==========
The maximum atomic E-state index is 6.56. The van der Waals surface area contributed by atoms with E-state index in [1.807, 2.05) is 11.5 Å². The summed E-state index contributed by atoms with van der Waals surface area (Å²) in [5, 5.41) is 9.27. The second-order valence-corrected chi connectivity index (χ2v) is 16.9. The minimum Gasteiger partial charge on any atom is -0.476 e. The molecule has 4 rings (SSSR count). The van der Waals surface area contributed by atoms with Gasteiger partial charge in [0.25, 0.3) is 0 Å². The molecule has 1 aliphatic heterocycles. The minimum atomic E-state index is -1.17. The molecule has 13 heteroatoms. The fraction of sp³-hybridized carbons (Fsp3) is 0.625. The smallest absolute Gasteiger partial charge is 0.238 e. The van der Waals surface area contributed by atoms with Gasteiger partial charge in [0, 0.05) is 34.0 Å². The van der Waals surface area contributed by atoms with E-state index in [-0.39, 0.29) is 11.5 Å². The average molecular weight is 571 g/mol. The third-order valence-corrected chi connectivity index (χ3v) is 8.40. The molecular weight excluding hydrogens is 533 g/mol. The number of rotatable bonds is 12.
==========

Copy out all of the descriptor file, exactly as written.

The maximum atomic E-state index is 6.56. The van der Waals surface area contributed by atoms with E-state index in [1.807, 2.05) is 11.5 Å². The summed E-state index contributed by atoms with van der Waals surface area (Å²) in [5, 5.41) is 9.27. The second-order valence-corrected chi connectivity index (χ2v) is 16.9. The minimum Gasteiger partial charge on any atom is -0.476 e. The molecule has 4 rings (SSSR count). The van der Waals surface area contributed by atoms with Gasteiger partial charge in [0.25, 0.3) is 0 Å². The molecule has 1 aliphatic heterocycles. The minimum atomic E-state index is -1.17. The molecule has 13 heteroatoms. The fraction of sp³-hybridized carbons (Fsp3) is 0.625. The smallest absolute Gasteiger partial charge is 0.238 e. The van der Waals surface area contributed by atoms with Gasteiger partial charge in [0, 0.05) is 34.0 Å². The van der Waals surface area contributed by atoms with E-state index in [-0.39, 0.29) is 11.5 Å². The average molecular weight is 571 g/mol. The third-order valence-corrected chi connectivity index (χ3v) is 8.40. The molecular weight excluding hydrogens is 533 g/mol. The number of rotatable bonds is 12.